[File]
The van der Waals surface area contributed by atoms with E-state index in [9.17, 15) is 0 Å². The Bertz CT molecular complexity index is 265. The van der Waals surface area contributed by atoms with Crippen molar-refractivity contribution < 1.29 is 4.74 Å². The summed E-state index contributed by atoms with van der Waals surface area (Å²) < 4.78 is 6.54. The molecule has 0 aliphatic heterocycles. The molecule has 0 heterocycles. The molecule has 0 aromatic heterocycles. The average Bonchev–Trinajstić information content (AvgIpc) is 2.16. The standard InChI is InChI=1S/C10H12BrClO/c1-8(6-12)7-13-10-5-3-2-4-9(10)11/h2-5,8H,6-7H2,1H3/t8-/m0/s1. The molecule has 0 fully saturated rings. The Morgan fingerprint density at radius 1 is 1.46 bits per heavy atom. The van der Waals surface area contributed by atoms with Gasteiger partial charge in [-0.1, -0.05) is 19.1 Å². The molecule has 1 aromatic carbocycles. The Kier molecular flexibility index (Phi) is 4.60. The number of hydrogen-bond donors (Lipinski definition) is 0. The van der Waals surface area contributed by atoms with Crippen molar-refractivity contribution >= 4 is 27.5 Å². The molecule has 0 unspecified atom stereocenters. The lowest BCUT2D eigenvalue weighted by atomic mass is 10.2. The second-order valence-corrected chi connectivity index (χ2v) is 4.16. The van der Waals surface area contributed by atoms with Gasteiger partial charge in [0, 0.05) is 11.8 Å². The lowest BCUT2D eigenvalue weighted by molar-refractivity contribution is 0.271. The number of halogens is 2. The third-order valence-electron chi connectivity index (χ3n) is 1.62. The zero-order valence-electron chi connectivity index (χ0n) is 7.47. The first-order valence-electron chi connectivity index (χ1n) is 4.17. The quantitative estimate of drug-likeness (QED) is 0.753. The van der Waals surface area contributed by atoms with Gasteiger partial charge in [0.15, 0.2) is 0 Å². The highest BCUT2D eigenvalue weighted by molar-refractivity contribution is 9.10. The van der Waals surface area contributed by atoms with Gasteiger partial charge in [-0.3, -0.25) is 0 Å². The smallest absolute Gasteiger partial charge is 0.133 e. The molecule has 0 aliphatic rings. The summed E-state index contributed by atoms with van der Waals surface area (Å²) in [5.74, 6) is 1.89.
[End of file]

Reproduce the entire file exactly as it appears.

The van der Waals surface area contributed by atoms with E-state index in [9.17, 15) is 0 Å². The Bertz CT molecular complexity index is 265. The van der Waals surface area contributed by atoms with Crippen molar-refractivity contribution < 1.29 is 4.74 Å². The summed E-state index contributed by atoms with van der Waals surface area (Å²) < 4.78 is 6.54. The molecule has 0 aliphatic heterocycles. The molecule has 0 heterocycles. The molecule has 0 aromatic heterocycles. The average Bonchev–Trinajstić information content (AvgIpc) is 2.16. The standard InChI is InChI=1S/C10H12BrClO/c1-8(6-12)7-13-10-5-3-2-4-9(10)11/h2-5,8H,6-7H2,1H3/t8-/m0/s1. The molecule has 0 fully saturated rings. The Morgan fingerprint density at radius 1 is 1.46 bits per heavy atom. The van der Waals surface area contributed by atoms with Gasteiger partial charge in [-0.1, -0.05) is 19.1 Å². The molecule has 1 aromatic carbocycles. The Kier molecular flexibility index (Phi) is 4.60. The number of hydrogen-bond donors (Lipinski definition) is 0. The van der Waals surface area contributed by atoms with Crippen molar-refractivity contribution >= 4 is 27.5 Å². The molecule has 0 unspecified atom stereocenters. The lowest BCUT2D eigenvalue weighted by atomic mass is 10.2. The second-order valence-corrected chi connectivity index (χ2v) is 4.16. The van der Waals surface area contributed by atoms with Gasteiger partial charge in [0, 0.05) is 11.8 Å². The lowest BCUT2D eigenvalue weighted by molar-refractivity contribution is 0.271. The number of halogens is 2. The third-order valence-electron chi connectivity index (χ3n) is 1.62. The zero-order valence-electron chi connectivity index (χ0n) is 7.47. The first-order valence-electron chi connectivity index (χ1n) is 4.17. The quantitative estimate of drug-likeness (QED) is 0.753. The van der Waals surface area contributed by atoms with Gasteiger partial charge in [0.15, 0.2) is 0 Å². The highest BCUT2D eigenvalue weighted by molar-refractivity contribution is 9.10. The van der Waals surface area contributed by atoms with Gasteiger partial charge in [-0.3, -0.25) is 0 Å². The smallest absolute Gasteiger partial charge is 0.133 e. The molecule has 0 aliphatic rings. The summed E-state index contributed by atoms with van der Waals surface area (Å²) in [5.74, 6) is 1.89.